Next week the fun will start. Across the Channel, our boys will be competing for one of sport's greatest prizes. Commentators will scream at us from TV sets and, for a while, something approaching national unity will seem to break out, involving even those who, in more normal times, are utterly indifferent to football. The fans in Germany and those packing pubs, clubs and squares at home will be caught up in the great, hysterically hyped drama of the World Cup. Meanwhile, in sitting-rooms across the land, a surprising number of daddies and boyfriends, brothers and sons, will make their own contribution to the occasion by knocking the wife or girlfriend about or bashing the kids.
To those lucky enough not to have to deal with such things, the connection between a sporting event and domestic violence may not immediately be obvious but, for the police, it is a fact of life. Men drink, get excited, then disappointed: someone, usually the person closest to hand, has to suffer. In a brave attempt to forestall football thuggery at home, police forces across the country have publicised the launch of Operation Red Card - a crackdown on violence in public and private during the World Cup.
One of the concerned rozzers, Deputy Chief Constable Clive Wolfendale of North Wales Police, has pointed out the escalation of football-related jingoism in recent years and has warned that what starts with an excessive fondness for the St George flag can easily tip into criminality. "I ask that people appreciate the tensions that can be raised at this time, particularly if you end up being the victim of domestic violence."
Although it is a slightly odd way of putting it (presumably, the one group who do not needed to be reminded of the domestic dangers of football are its victims), the thinking behind Operation Red Card is based on experience. As a nation, the English are apt to respond defeat on the football field by going berserk - near where I live in East Anglia, a group of yobs besieged and attacked a pub where some luckless Portuguese-born locals had gathered to watch their team defeat England in the European Cup.
But if the police, social workers and domestic violence units are basing their evidence on sporting traumas of the past, they may be in for an even bigger shock. For English fans, the 2006 World Cup contains greater promise, and therefore more potential for disappointment and violence, than most recent tournaments. The problem here is simple: we really do believe that this time we can win.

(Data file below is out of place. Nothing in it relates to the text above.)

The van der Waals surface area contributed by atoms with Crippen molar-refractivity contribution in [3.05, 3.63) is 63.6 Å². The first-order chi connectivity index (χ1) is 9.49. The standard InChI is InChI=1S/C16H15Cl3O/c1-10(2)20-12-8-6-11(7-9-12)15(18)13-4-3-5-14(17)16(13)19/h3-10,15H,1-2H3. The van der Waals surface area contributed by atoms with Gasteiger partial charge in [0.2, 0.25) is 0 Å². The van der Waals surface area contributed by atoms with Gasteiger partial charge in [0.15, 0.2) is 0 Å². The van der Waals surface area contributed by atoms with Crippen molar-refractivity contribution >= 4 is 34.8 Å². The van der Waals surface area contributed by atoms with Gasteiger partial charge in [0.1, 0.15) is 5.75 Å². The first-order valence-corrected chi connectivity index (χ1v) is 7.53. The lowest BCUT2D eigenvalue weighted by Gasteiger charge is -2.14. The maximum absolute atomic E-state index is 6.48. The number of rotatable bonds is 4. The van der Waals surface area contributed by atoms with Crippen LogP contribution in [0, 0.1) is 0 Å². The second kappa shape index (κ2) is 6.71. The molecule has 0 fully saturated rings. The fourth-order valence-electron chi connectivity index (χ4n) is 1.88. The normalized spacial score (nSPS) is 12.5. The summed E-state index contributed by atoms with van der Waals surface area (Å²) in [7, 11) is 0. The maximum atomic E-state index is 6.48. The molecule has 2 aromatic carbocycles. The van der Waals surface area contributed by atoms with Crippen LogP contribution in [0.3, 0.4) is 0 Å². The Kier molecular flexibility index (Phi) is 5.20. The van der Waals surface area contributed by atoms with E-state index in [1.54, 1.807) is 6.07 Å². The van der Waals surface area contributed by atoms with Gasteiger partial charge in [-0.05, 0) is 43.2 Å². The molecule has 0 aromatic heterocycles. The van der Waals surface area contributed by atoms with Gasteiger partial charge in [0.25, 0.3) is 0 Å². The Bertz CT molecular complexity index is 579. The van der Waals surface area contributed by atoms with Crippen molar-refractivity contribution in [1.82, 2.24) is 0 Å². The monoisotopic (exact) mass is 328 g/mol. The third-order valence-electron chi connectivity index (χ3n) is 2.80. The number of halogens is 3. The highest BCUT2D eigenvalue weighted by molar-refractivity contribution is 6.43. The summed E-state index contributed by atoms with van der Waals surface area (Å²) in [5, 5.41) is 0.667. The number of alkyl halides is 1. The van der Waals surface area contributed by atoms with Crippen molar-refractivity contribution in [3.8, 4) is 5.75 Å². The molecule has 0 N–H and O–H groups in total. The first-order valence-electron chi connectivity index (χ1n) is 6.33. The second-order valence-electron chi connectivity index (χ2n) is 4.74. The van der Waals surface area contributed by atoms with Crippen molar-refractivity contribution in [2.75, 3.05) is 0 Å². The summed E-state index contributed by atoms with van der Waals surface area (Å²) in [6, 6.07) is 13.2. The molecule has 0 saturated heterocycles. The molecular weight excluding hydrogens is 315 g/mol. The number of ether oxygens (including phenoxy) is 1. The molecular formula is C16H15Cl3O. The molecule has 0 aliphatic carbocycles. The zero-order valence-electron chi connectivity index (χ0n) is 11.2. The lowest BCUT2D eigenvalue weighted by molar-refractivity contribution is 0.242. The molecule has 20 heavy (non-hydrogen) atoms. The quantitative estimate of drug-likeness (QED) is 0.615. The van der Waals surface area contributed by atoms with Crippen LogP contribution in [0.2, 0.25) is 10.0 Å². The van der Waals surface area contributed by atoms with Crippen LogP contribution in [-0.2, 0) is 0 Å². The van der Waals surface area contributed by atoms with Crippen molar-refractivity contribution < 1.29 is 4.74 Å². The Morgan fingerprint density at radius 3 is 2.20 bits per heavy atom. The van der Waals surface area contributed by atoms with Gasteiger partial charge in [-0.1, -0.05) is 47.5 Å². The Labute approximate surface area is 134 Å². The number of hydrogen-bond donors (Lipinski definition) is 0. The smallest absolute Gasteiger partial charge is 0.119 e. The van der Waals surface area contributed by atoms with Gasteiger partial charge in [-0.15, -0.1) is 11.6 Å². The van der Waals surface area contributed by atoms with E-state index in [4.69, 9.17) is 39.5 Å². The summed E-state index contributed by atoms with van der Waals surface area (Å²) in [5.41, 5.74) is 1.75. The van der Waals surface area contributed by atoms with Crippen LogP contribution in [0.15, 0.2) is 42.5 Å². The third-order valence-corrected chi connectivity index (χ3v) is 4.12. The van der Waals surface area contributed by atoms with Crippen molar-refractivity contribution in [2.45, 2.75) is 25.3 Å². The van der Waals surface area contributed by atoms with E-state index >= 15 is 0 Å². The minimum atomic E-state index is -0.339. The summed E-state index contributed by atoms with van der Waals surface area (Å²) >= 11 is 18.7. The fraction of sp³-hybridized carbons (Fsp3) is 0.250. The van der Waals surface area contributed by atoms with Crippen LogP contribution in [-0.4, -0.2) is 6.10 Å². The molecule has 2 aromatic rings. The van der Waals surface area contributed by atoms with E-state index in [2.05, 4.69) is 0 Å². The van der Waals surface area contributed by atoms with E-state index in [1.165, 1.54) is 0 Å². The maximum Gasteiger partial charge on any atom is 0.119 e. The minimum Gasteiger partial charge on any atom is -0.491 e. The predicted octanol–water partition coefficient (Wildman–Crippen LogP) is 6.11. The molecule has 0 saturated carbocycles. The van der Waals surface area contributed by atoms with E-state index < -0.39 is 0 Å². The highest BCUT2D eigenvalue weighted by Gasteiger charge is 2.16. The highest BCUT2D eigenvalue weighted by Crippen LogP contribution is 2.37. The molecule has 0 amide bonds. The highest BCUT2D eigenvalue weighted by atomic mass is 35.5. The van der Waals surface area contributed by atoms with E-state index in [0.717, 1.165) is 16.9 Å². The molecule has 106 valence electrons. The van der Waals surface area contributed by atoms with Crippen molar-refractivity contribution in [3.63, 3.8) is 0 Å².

It is slightly mysterious how this uncharacteristic mood of optimism developed. English clubs may have done well in Europe, but mostly with teams made up of foreigners. The manager is widely mocked in the press and our star player may not even take part. None of that seems to matter: 2006 is, we have convinced ourselves, going to be our year.
A national nervous breakdown is approaching. The absurdity of forever harping on about the only time England won a major football competition, a full 40 years ago, has suddenly become apparent to all but the most lame-brained nostalgia freaks. To an already volatile spirit of nationalism has been added a confusion of defiance, embarrassment and triumphalism, caused by events as various as the Iraq war and London's nomination as the Olympic venue is 2012.
There are other ominous elements. The event takes place in Germany. Our team has a foreign manager with a reputation for misbehaviour in his private life: oversexed Europeans can be guaranteed to annoy the English. Sporting snobbery pervades the British press and is as evident in the universal admiration of our cricketers and rugby players as in the sneering superiority with which the activities of footballers - such as the charity party recently held by our most dignified sports star, David Beckham - tend to be reported. An unattractive strain of misogyny marks public attitudes to the better known women associated with the English football team, Victoria Beckham and Nancy Dell'Olio. Politically, the country is restive; after nine years, the electorate is bored and irritated by its government, like someone at the dreary fag-end of a dead marriage.
"Most of all to remember that football is only a game," Deputy Chief Constable Wolfendale has said, but his brave, inarticulate words have a plaintive note of defeat about them. Whether England is dumped out of the World Cup in humiliating fashion or go down valiantly to a better team, the rage and disappointment will be there. We are not good losers at the best of times; when we fail and there are no foreigners to chase down the street, we fight tearfully amongst ourselves.
There is, of course, the other frightening, unlikely possibility. It is, frankly, almost impossible to imagine the level of insanity that will be unleashed should England actually win the World Cup. It would be good to think that a new mood of generosity and optimism would descend upon the nation, perhaps leading to a Summer of Love as it did all those years ago.
Somehow that seems unlikely. Take a look at a football crowd after its team has won a big match. The modern way is to taunt the opposition, to prance monkey-like about the pitch in gloating triumph. The police officers preparing for Operation Red Card are probably aware that winning will have even more alarming results on the streets and in homes than losing. Either way, we are in for a bumpy ride.